[editor’s note] this article translator @ Xiao Bang classmate. The article introduces the block diagram (Wireframe), the prototype (Prototype) and the visual copy (Mockup), and the rigorous functional distinction between the three.

for many of the information technology friends (non designers) in the delivery of the design, the confusion of these words, that they represent the same thing: to express their own creative line hand-painted design draft. Well, if we want to express our ideas better in our work, we need to have a better understanding of the three.

confusing the concept of trouble: they can not distinguish the user experience designer works, often confused. "This button is a hell of a problem." "I don’t know where to press," something like this is a common occurrence in user experience. Mistaking the block diagram as a prototype is a bit like a blueprint for a building (instructions on how to build a building) and a demonstration hall. You can try to stay for a while in the demonstration hall (the beauty of it is intuitive to convey the beauty of the room), but you can’t lie comfortably in the blueprint – the blueprint is just a piece of paper.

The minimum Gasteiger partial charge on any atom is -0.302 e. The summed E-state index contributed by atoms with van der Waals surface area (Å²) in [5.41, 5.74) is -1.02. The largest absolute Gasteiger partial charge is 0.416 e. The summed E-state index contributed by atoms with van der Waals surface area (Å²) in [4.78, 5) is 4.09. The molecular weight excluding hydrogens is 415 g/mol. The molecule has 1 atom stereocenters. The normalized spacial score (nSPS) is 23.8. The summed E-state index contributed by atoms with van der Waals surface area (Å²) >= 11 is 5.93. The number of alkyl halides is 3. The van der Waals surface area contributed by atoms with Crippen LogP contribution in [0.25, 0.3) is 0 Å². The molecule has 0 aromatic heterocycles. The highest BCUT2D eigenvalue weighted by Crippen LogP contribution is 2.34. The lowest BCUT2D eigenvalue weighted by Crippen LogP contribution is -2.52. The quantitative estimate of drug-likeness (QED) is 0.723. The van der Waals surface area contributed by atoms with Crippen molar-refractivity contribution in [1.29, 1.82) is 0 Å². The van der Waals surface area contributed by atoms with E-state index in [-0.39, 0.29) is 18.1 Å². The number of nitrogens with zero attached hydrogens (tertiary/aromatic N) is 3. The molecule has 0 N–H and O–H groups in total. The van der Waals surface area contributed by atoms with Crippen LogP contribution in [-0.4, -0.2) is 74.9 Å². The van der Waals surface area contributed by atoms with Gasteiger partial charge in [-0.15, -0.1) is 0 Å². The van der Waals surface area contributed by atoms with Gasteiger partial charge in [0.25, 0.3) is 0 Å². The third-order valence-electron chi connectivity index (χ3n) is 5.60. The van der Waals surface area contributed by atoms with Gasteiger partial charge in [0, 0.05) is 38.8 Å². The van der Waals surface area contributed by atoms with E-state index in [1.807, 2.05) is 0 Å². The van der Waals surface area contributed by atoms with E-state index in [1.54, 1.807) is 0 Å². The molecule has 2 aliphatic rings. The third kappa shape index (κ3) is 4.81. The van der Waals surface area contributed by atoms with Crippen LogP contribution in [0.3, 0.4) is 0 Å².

in architecture, presentation halls and blueprints serve different audiences:

blueprint, the construction programme, describes in detail how to build buildings


demonstration hall provides opportunities for future residents to test and experience

The similarity between the

presentation hall and the blueprint is that they represent the final product, the building (house). The same is true of wireframe, prototyping, and visual drawings, which are different ways of displaying the end product.

believe it or not, the first thing I’ll teach the user experience is to tell them to distinguish between the three concepts. Because it’s really important.

next, let’s talk in detail about the differences between the three, and you’ll know what kind of words you’ll use in the future.



1 and what is the wireframe


line diagram (Wireframe) is a low fidelity design diagram, when explicitly articulated:

content outline (something)

information structure (where)

user’s interactive behavior description (how to operate)

line diagram is not just a collection of meaningless lines and frames; well, although it seems to be embarrassed. You can understand the wireframe as the backbone and core of the design, which carries all the important parts of the final product.


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